Alex grew up in Montclair, N.J., and inherited some money. He is bald, muscular and tattooed. He said he used to be more dogmatic about living primitive, but that is changing.
“I just moved out of my yurt and into a house,” he said. “I got a second truck.”
Roxanne, who is 26 and has bright curly red hair, was here for community, she said. She was working alongside Alex, rubbing salt into hides. She just moved a couple weeks ago and had been working at a coffee shop before this.
“You know, the thing about living the dream is it’s really hard!” she shouted, hauling another salt bag.
There is a main house down the hill, with a land line that everyone shares. The place is decorated in skulls and massive birds. There is a buffalo strung out to dry outside and a tall stack of deer legs at the door. More fit and dusty young people lounged inside. They were roasting a deer leg.
A sense of collapse underlies their opposition.
“From a purely rational engineering mind looking at the trends in the data, exponent times an exponent, our utilization of natural resources is way beyond the natural carrying capacity of the earth, and we’re seeing that in essentially ecosystem collapse,” Matt Forkin had told me. “In our lifetimes there is a very high chance we will see major social collapse. I do think there will come a time when these skills are practical for a large number of people.”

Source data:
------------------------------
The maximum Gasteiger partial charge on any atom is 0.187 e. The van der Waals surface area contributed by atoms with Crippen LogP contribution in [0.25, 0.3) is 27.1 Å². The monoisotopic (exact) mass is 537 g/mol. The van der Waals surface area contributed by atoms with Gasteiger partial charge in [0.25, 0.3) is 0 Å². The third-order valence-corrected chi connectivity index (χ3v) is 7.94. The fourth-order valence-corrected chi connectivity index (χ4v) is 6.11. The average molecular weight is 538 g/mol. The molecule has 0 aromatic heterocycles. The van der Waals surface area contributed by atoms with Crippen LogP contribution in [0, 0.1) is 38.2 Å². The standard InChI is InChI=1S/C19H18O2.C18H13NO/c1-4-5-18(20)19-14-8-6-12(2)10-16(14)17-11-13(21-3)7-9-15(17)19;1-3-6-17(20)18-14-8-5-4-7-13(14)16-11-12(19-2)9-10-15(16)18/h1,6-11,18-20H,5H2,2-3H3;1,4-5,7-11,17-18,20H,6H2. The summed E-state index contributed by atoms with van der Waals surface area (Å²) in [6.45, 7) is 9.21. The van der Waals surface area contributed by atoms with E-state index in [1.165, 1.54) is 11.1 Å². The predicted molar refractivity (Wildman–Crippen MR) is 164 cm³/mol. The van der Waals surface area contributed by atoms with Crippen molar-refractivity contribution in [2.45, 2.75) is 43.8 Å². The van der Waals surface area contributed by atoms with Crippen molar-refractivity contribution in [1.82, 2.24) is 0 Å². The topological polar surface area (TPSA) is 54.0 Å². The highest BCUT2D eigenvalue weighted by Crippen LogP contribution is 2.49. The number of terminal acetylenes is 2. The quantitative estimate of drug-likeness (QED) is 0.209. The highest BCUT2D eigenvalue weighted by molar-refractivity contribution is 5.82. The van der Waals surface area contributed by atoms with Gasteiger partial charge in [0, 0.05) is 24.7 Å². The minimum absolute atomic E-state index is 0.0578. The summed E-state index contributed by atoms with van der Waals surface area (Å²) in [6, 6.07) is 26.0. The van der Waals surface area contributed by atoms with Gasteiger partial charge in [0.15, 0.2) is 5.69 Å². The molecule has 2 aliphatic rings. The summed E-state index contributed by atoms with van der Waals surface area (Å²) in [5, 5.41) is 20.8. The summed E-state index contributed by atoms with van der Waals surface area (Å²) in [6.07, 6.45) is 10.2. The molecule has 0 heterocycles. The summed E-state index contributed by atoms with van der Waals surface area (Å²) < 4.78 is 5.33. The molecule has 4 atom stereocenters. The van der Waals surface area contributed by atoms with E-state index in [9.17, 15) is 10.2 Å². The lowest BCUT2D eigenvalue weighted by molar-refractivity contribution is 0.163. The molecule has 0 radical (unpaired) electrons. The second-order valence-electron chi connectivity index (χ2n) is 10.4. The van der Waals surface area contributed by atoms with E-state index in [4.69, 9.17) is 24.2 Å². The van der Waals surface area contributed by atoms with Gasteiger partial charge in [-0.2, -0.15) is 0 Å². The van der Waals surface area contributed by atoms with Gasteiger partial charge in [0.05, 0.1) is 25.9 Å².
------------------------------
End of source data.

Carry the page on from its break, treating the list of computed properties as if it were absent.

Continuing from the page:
Alex made a gesture toward the small town over the hill and down the road. “Everyone is partying their final days away,” he said.
Lynx was padding around in wool in her little cottage at the end of the property. She sleeps indoors in the winter. Her home is all exposed wood and overflowing planters, horns and old rattles. She was prickly and suspicious, upset that I had left her property to visit the Heathens.
Her daughter, Klara, lives in Washington, D.C. Klara’s boyfriend works for the World Bank.
“When I met him,” Lynx said, “my first question was, ‘Do you hunt?’ No. ‘Do you chop wood?’ He said, ‘I could try.’”
Lynx is single, and that is starting to bother her.